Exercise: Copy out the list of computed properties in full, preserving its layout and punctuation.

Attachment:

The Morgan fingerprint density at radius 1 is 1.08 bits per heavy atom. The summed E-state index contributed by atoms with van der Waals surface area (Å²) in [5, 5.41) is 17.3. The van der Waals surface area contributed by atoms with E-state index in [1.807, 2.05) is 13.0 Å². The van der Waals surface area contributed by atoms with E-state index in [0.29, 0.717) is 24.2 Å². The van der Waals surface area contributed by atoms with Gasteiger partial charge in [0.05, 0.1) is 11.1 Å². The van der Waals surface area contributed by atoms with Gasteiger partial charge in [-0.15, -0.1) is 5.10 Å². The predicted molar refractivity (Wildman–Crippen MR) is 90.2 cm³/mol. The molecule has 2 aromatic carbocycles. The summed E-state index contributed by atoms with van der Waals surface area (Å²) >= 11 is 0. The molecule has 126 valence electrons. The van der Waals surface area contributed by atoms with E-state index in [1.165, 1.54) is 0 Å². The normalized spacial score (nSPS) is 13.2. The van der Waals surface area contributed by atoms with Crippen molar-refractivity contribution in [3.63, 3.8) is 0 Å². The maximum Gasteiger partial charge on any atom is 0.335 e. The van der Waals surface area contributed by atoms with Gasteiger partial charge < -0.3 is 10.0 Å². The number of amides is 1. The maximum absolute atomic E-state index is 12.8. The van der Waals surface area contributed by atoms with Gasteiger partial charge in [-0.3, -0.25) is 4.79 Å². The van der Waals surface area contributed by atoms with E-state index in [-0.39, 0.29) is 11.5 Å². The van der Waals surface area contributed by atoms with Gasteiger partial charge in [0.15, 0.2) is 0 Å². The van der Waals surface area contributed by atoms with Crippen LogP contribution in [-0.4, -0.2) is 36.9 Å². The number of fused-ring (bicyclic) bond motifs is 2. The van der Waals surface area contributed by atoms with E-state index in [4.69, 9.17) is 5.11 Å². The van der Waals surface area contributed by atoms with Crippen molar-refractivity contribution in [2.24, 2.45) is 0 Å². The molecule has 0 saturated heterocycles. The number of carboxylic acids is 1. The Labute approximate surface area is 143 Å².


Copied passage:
The Morgan fingerprint density at radius 1 is 1.08 bits per heavy atom. The summed E-state index contributed by atoms with van der Waals surface area (Å²) in [5, 5.41) is 17.3. The van der Waals surface area contributed by atoms with E-state index in [1.807, 2.05) is 13.0 Å². The van der Waals surface area contributed by atoms with E-state index in [0.29, 0.717) is 24.2 Å². The van der Waals surface area contributed by atoms with Gasteiger partial charge in [0.05, 0.1) is 11.1 Å². The van der Waals surface area contributed by atoms with Gasteiger partial charge in [-0.15, -0.1) is 5.10 Å². The predicted molar refractivity (Wildman–Crippen MR) is 90.2 cm³/mol. The molecule has 2 aromatic carbocycles. The summed E-state index contributed by atoms with van der Waals surface area (Å²) >= 11 is 0. The molecule has 126 valence electrons. The van der Waals surface area contributed by atoms with E-state index in [1.165, 1.54) is 0 Å². The normalized spacial score (nSPS) is 13.2. The van der Waals surface area contributed by atoms with Crippen molar-refractivity contribution in [3.63, 3.8) is 0 Å². The maximum Gasteiger partial charge on any atom is 0.335 e. The van der Waals surface area contributed by atoms with Gasteiger partial charge < -0.3 is 10.0 Å². The number of amides is 1. The maximum absolute atomic E-state index is 12.8. The van der Waals surface area contributed by atoms with Gasteiger partial charge in [-0.3, -0.25) is 4.79 Å². The van der Waals surface area contributed by atoms with E-state index in [-0.39, 0.29) is 11.5 Å². The van der Waals surface area contributed by atoms with Gasteiger partial charge in [0.15, 0.2) is 0 Å². The van der Waals surface area contributed by atoms with Crippen LogP contribution in [-0.4, -0.2) is 36.9 Å². The number of fused-ring (bicyclic) bond motifs is 2. The van der Waals surface area contributed by atoms with E-state index in [4.69, 9.17) is 5.11 Å². The van der Waals surface area contributed by atoms with Crippen molar-refractivity contribution in [2.24, 2.45) is 0 Å². The molecule has 0 saturated heterocycles. The number of carboxylic acids is 1. The Labute approximate surface area is 143 Å².